GDP per capita in Italy
Italy - GDP per capita (Euros)
Q3 data confirms stagnant economy
In the third quarter of the year, Italy’s GDP grew 0.1% over the previous period in seasonally- and working-day adjusted terms, according to an advance estimate released by Italy’s Statistics Institute (ISTAT) on 31 October. The result, which marked the fourth consecutive quarter that the economy expanded 0.1%, beat analysts’ expectations that the economy would stall although underlines how frail the Italian economy remains. According to the accompanying press release, Q3’s reading reflected somewhat higher production in the industrial and services sector, which more than offsetting lower output in the agricultural sector. Meanwhile, in annual terms, growth came in at 0.3% in Q3, up from the first quarter’s 0.1% decline.
On the demand side, preliminary data indicated that domestic demand made a positive, albeit limited, contribution to growth, just about outweighing the negative contribution from the external sector amid the challenging global backdrop. Marginally increasing domestic demand suggests downbeat sentiment and gloomy demand prospects restrained business investment, which is further corroborated by stifled credit growth in the quarter. Household spending, meanwhile, likely strengthened somewhat, as suggested by higher consumer confidence, although muted wage growth and some job sheds call for caution. More detailed national accounts data will be released on 29 November.
Growth should pick up some steam in 2020, thanks to stronger domestic demand and a rebound in industrial production. Nevertheless, Italy will continue to lag behind its EU peers, weighed down by lackluster investment and muted productivity growth. Moreover, long-standing problems cloud Italy’s outlook, which the 2020 budget recently approved by the government fails to tackle. These include the second highest public-debt-to-GDP ratio in the European Union, a slow judicial system, high taxes and cumbersome bureaucracy. Of particular concern, the country’s burdensome public debt load, coupled with undisciplined government spending and political instability, could trigger renewed financial turbulence.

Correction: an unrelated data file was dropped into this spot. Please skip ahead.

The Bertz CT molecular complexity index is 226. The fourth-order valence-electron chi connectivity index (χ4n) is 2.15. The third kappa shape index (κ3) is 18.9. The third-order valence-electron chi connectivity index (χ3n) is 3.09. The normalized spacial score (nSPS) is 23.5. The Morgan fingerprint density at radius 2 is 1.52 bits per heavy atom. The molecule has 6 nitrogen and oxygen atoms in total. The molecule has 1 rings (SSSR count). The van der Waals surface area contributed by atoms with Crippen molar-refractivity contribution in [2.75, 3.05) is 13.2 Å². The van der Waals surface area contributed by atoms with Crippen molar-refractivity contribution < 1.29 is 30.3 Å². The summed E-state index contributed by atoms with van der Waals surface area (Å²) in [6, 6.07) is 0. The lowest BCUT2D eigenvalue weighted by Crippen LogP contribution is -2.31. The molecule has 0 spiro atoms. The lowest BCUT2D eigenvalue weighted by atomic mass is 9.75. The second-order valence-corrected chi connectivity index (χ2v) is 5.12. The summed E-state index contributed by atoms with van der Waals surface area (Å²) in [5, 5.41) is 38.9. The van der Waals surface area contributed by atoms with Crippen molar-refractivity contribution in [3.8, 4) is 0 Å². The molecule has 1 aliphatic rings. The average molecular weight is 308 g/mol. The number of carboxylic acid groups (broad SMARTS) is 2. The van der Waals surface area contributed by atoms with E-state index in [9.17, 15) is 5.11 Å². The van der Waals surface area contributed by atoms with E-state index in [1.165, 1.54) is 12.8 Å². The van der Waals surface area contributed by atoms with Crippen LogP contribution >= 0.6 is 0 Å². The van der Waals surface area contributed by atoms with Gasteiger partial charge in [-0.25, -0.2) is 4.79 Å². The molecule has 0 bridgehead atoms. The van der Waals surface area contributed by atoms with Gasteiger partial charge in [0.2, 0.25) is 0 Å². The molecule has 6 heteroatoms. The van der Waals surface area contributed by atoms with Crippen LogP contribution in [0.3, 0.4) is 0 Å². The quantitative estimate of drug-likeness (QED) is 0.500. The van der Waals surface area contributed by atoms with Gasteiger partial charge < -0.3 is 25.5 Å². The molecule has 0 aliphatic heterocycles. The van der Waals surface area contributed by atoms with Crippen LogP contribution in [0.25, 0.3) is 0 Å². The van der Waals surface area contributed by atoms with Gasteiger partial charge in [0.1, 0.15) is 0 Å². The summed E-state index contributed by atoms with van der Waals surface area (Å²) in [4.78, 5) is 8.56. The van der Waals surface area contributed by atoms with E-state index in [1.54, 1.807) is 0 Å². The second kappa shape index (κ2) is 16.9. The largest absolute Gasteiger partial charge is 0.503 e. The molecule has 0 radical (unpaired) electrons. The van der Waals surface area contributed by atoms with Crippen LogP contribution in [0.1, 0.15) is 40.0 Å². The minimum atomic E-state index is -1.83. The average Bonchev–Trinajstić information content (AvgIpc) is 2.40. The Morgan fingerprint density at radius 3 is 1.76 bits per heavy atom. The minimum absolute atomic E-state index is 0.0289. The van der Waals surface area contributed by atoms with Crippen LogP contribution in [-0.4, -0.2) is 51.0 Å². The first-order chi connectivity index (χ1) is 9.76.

FocusEconomics panelists project growth of 0.4% in 2020, which is unchanged from last month’s forecast, and 0.7% in 2021.
Italy - GDP per capita (EUR) Data
|GDP per capita (EUR)||26,512||26,697||27,155||27,866||28,540|
5 years of economic forecasts for more than 30 economic indicators.
|Bond Yield||0.82||-0.40 %||Sep 04|
|Exchange Rate||1.10||0.65 %||Sep 04|
|Stock Market||21,738||-0.99 %||Sep 04|
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November 15, 2019
Consumer prices fell a revised 0.1% month-on-month in October (previously reported: 0.0% month-on-month), following September’s 0.6% slump, according to revised data released by the National Statistical Institute (ISTAT) on 15 November.
November 11, 2019
Industrial output dropped 0.4% in September on a month-on-month, seasonally-adjusted basis, contrasting August’s revised 0.4% increase (previously reported: +0.3% month-on-month).
November 4, 2019
The IHS Markit manufacturing Purchasing Managers’ Index (PMI) dipped to 47.7 in October from 47.8 in September.
October 31, 2019
In the third quarter of the year, Italy’s GDP grew 0.1% over the previous period in seasonally- and working-day adjusted terms, according to an advance estimate released by Italy’s Statistics Institute (ISTAT) on 31 October.
October 31, 2019
Consumer prices remained unchanged month-on-month in October, following September’s 0.6% slump, according to provisional data released by the National Statistical Institute (ISTAT) on 31 October.